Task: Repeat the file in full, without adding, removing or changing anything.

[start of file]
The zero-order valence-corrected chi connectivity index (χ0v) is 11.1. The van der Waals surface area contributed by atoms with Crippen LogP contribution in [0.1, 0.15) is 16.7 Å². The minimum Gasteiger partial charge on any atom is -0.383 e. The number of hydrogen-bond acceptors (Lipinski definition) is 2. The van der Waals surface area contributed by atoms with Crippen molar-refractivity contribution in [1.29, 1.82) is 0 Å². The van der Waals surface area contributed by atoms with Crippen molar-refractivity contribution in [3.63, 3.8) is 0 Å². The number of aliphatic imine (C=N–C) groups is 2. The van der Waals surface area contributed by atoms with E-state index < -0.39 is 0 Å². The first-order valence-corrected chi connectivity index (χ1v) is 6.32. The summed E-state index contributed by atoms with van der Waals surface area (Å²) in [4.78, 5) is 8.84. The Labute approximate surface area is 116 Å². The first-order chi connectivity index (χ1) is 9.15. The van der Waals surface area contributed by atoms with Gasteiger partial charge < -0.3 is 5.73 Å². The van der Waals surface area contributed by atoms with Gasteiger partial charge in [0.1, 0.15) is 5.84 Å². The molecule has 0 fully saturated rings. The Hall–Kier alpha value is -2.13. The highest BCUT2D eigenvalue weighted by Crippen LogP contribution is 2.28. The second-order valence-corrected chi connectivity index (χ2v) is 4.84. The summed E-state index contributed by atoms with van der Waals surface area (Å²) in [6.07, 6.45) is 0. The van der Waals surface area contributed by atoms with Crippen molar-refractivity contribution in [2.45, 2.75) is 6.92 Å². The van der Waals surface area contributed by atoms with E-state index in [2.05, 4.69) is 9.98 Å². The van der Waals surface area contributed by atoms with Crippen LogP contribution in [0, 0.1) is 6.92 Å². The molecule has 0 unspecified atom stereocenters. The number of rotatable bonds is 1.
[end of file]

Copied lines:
The zero-order valence-corrected chi connectivity index (χ0v) is 11.1. The van der Waals surface area contributed by atoms with Crippen LogP contribution in [0.1, 0.15) is 16.7 Å². The minimum Gasteiger partial charge on any atom is -0.383 e. The number of hydrogen-bond acceptors (Lipinski definition) is 2. The van der Waals surface area contributed by atoms with Crippen molar-refractivity contribution in [1.29, 1.82) is 0 Å². The van der Waals surface area contributed by atoms with Crippen molar-refractivity contribution in [3.63, 3.8) is 0 Å². The number of aliphatic imine (C=N–C) groups is 2. The van der Waals surface area contributed by atoms with E-state index < -0.39 is 0 Å². The first-order valence-corrected chi connectivity index (χ1v) is 6.32. The summed E-state index contributed by atoms with van der Waals surface area (Å²) in [4.78, 5) is 8.84. The Labute approximate surface area is 116 Å². The first-order chi connectivity index (χ1) is 9.15. The van der Waals surface area contributed by atoms with Gasteiger partial charge < -0.3 is 5.73 Å². The van der Waals surface area contributed by atoms with Gasteiger partial charge in [0.1, 0.15) is 5.84 Å². The molecule has 0 fully saturated rings. The Hall–Kier alpha value is -2.13. The highest BCUT2D eigenvalue weighted by Crippen LogP contribution is 2.28. The second-order valence-corrected chi connectivity index (χ2v) is 4.84. The summed E-state index contributed by atoms with van der Waals surface area (Å²) in [6.07, 6.45) is 0. The van der Waals surface area contributed by atoms with Crippen molar-refractivity contribution in [2.45, 2.75) is 6.92 Å². The van der Waals surface area contributed by atoms with E-state index in [2.05, 4.69) is 9.98 Å². The van der Waals surface area contributed by atoms with Crippen LogP contribution in [0, 0.1) is 6.92 Å². The molecule has 0 unspecified atom stereocenters. The number of rotatable bonds is 1.